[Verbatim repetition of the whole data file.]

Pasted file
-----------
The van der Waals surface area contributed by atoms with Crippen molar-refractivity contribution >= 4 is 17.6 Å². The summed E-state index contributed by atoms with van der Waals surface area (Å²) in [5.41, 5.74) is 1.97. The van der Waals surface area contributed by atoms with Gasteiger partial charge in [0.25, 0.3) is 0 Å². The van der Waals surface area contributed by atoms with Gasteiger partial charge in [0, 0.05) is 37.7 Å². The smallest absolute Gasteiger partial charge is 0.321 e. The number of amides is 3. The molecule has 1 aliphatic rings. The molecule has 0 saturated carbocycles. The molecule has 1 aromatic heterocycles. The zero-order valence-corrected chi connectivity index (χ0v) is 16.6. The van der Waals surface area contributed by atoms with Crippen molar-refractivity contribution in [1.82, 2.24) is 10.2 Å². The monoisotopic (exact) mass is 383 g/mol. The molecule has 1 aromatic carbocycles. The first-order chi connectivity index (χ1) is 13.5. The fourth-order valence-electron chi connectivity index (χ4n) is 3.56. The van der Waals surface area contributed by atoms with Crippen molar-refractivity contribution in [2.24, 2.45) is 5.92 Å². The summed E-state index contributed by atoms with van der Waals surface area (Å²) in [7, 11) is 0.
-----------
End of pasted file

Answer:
The van der Waals surface area contributed by atoms with Crippen molar-refractivity contribution >= 4 is 17.6 Å². The summed E-state index contributed by atoms with van der Waals surface area (Å²) in [5.41, 5.74) is 1.97. The van der Waals surface area contributed by atoms with Gasteiger partial charge in [0.25, 0.3) is 0 Å². The van der Waals surface area contributed by atoms with Gasteiger partial charge in [0, 0.05) is 37.7 Å². The smallest absolute Gasteiger partial charge is 0.321 e. The number of amides is 3. The molecule has 1 aliphatic rings. The molecule has 0 saturated carbocycles. The molecule has 1 aromatic heterocycles. The zero-order valence-corrected chi connectivity index (χ0v) is 16.6. The van der Waals surface area contributed by atoms with Crippen molar-refractivity contribution in [1.82, 2.24) is 10.2 Å². The monoisotopic (exact) mass is 383 g/mol. The molecule has 1 aromatic carbocycles. The first-order chi connectivity index (χ1) is 13.5. The fourth-order valence-electron chi connectivity index (χ4n) is 3.56. The van der Waals surface area contributed by atoms with Crippen molar-refractivity contribution in [2.24, 2.45) is 5.92 Å². The summed E-state index contributed by atoms with van der Waals surface area (Å²) in [7, 11) is 0.